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Without a rush of analysis, my head is saying the b7 would create an implied “clash” with the “plain” major chords and 6 7 R would be a better fit. Clash probably too strong a statement.
The A7 contains b7 G so a run using 6 b7 R the would fit. Same for the other chords. The A would be better served by G# pulling to the Root ie the 7. I’ll try and convert that quick theory into sound later and maybe express it differently.

@TheMadman_tobyjenner @stitch
Thanks for the replies guys but I’m afraid you’ve lost me with the 6 B7 R.

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That was a flat 7 they talked about :smiley:

As for pull-offs, I find them to be easier to play up the neck where the frets are closer to each other. When you say you flick the strings up, do you mean a motion like a sort of string bend? That sounds a bit weird to me, but if it sounds good…

Thanks Rick appreciate your reply. You’ve summed it up there pretty well I think. I’m busy practising licks at the moment one of which involves a pull off. I guess if I know in my mind which lick I’m going to play, I can get my fingers in the right position for the pull off.

Regarding pulling down for the pull off. I find my fingers are stronger pushing the string up than pulling it down.

No not a bend, just a flick to get the string to sound.

Thanks Toby. Yes. I’ve realised more planning is required with improv so that there aren’t last second pull off finger positions issues.

I’m currently working on the licks in the TrueFire course we talked about before.


That’s great, find the ones in a common key and try to link them together. Regarding what @stitch was suggesting 6 b7 R they’re just the interval numbers, every picture and all that =

Roots all red for the I IV V
So over the A7 or A chord play F# G A the 6 7b are the blue notes.
Over D7 or D play B C D the 6 and b7 are the green notes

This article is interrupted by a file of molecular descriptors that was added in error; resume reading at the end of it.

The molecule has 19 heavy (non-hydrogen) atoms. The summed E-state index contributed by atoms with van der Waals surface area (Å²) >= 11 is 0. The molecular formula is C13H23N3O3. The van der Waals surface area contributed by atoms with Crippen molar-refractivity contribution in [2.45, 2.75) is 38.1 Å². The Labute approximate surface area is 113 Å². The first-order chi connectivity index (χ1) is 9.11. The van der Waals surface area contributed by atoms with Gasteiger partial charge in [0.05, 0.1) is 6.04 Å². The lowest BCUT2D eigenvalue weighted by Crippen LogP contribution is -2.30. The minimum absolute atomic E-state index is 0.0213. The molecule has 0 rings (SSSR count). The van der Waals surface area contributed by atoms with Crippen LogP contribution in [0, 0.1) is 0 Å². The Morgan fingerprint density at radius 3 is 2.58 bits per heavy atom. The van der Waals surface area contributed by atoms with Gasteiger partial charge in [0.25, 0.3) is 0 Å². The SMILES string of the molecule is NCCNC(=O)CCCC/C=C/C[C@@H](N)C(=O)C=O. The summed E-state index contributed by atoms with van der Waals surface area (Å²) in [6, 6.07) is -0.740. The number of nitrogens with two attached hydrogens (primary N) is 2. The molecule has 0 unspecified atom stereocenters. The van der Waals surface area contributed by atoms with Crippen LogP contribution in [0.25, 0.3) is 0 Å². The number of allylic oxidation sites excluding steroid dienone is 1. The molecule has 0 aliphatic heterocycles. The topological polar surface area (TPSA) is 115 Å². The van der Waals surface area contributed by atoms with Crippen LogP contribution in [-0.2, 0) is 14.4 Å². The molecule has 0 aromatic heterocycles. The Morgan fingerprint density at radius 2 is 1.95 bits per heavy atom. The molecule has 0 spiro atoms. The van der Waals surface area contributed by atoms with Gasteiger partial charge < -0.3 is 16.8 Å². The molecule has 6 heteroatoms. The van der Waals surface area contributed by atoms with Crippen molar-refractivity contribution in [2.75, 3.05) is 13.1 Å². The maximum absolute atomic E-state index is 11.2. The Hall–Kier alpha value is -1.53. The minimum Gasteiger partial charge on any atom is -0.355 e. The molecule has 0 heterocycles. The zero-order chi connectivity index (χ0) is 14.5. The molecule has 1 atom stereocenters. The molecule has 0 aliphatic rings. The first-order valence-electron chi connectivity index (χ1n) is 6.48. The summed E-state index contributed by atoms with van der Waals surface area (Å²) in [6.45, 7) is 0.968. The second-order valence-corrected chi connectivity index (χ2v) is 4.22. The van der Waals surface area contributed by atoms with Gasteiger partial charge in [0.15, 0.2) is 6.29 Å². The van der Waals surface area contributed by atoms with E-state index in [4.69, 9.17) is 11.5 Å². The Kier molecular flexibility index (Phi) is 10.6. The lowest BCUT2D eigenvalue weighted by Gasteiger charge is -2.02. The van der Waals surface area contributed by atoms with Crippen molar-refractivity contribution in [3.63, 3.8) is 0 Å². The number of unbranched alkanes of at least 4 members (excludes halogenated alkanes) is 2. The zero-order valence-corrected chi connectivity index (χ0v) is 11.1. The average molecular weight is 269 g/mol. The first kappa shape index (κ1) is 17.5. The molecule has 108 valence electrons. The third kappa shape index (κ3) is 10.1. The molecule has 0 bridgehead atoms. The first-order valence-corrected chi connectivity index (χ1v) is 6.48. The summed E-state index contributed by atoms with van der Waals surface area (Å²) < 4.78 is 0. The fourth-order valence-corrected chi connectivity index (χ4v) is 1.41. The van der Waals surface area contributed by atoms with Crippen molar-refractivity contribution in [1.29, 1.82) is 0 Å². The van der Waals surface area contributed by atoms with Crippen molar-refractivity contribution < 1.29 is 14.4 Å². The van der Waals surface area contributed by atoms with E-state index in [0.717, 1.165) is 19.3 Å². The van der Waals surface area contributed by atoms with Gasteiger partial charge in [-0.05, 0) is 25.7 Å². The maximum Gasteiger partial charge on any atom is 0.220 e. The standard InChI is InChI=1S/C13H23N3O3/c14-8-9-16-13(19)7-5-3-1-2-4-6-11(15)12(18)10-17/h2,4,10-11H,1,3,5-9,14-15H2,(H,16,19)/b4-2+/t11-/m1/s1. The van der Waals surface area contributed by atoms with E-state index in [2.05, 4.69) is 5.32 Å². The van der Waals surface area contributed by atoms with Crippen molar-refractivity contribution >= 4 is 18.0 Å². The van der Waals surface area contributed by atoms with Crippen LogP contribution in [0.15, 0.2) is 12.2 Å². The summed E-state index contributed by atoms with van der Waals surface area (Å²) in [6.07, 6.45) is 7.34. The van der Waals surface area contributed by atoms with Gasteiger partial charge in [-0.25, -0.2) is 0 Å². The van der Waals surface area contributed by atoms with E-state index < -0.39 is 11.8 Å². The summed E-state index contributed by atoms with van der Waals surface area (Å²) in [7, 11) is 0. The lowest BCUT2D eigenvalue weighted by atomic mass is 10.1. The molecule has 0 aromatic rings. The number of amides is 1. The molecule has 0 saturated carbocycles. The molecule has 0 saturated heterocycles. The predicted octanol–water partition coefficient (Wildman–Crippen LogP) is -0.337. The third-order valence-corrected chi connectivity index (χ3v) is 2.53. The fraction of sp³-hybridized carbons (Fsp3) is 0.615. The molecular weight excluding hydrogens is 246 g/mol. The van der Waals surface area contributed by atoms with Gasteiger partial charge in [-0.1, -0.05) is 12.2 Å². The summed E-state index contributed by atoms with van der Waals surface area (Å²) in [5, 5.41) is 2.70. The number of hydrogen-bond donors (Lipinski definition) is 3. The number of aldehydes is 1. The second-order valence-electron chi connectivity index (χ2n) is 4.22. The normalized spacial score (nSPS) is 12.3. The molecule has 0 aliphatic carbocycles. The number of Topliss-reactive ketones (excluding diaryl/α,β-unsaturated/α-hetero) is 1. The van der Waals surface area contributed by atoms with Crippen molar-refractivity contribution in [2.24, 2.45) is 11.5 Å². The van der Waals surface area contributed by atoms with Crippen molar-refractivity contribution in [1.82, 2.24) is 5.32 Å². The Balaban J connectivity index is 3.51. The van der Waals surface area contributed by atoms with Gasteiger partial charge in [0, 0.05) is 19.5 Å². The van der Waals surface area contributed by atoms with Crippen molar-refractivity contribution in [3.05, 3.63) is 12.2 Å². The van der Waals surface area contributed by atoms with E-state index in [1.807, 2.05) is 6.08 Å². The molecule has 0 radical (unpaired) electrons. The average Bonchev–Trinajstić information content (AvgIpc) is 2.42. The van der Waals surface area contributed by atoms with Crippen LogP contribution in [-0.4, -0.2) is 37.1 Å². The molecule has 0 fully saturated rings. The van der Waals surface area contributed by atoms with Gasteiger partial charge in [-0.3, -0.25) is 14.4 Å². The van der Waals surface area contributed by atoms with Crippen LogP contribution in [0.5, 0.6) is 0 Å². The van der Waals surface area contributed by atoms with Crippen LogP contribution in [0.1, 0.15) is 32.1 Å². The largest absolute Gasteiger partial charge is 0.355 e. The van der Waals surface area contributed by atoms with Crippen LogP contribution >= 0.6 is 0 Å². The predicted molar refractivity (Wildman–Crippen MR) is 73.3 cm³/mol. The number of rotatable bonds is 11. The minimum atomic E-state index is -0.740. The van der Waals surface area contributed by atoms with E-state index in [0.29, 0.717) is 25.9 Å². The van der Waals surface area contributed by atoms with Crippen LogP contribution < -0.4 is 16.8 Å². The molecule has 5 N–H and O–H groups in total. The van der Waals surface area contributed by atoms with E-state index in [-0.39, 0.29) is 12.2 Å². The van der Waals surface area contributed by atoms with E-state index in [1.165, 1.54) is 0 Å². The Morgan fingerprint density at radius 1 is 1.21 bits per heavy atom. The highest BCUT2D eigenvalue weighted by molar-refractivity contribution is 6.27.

Over E7 or E play C# D E the C# being the only black note but by now you should see the pattern. Some interesting results using those three notes over A D E.

Backing Track 12BB A7/D7/E7 x 4 followed by 12BB A/D/E with suspect midi organ.
Oh er missus !

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Thanks so much for trying to help Toby. I think I must be a bit dyslexic when it comes to all this theory stuff.
Interval. I thought that was the bit when you went for a p*ss, an ice cream or a beer. Or all three. :joy:

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I don’t know if this will be of help Gordon, since I am in your boat when it comes to getting to grips with bends, hammers, flicks, vibrato (oh never forget vibrato).

I think if working with Am pentatonic of 12BB in A then you could get a lot of mileage playing just on the D and G strings. Hammer and flick between the C and the D, bend the D to E or Eb, roll ring finger between D and A. Play things like D, flick to C, A, C, hammer D. You could keep the index finger down on the C to eliminate one moving part.

I think, but still to get it right, that if you do this with some appropriate rhythm/timing you could sound pretty bluesy while practising the techniques.


I’m now coming to grips with doing the pull offs by flicking my finger down. I’m rotating my wrist slightly as I do it and that helps put more power into the down flick.